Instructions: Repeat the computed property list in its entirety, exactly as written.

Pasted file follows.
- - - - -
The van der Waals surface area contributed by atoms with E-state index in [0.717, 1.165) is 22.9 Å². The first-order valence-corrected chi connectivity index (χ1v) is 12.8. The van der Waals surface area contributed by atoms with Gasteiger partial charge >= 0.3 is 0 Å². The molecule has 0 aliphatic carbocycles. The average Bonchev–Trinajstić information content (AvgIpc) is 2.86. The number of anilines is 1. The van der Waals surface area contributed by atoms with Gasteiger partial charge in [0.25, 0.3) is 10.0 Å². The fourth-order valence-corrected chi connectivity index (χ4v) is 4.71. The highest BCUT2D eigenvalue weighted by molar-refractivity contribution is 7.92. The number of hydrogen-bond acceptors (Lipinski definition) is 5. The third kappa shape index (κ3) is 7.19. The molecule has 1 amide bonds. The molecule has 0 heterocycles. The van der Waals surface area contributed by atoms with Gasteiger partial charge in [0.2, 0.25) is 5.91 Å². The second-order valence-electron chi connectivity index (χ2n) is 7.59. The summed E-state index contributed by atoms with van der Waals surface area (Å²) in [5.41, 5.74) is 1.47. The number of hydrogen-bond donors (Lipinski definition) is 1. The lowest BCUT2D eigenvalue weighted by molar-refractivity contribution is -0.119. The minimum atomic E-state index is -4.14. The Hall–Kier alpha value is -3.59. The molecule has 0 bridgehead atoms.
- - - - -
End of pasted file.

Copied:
The van der Waals surface area contributed by atoms with E-state index in [0.717, 1.165) is 22.9 Å². The first-order valence-corrected chi connectivity index (χ1v) is 12.8. The van der Waals surface area contributed by atoms with Gasteiger partial charge >= 0.3 is 0 Å². The molecule has 0 aliphatic carbocycles. The average Bonchev–Trinajstić information content (AvgIpc) is 2.86. The number of anilines is 1. The van der Waals surface area contributed by atoms with Gasteiger partial charge in [0.25, 0.3) is 10.0 Å². The fourth-order valence-corrected chi connectivity index (χ4v) is 4.71. The highest BCUT2D eigenvalue weighted by molar-refractivity contribution is 7.92. The number of hydrogen-bond acceptors (Lipinski definition) is 5. The third kappa shape index (κ3) is 7.19. The molecule has 1 amide bonds. The molecule has 0 heterocycles. The van der Waals surface area contributed by atoms with Gasteiger partial charge in [0.2, 0.25) is 5.91 Å². The second-order valence-electron chi connectivity index (χ2n) is 7.59. The summed E-state index contributed by atoms with van der Waals surface area (Å²) in [5.41, 5.74) is 1.47. The number of hydrogen-bond donors (Lipinski definition) is 1. The lowest BCUT2D eigenvalue weighted by molar-refractivity contribution is -0.119. The minimum atomic E-state index is -4.14. The Hall–Kier alpha value is -3.59. The molecule has 0 bridgehead atoms.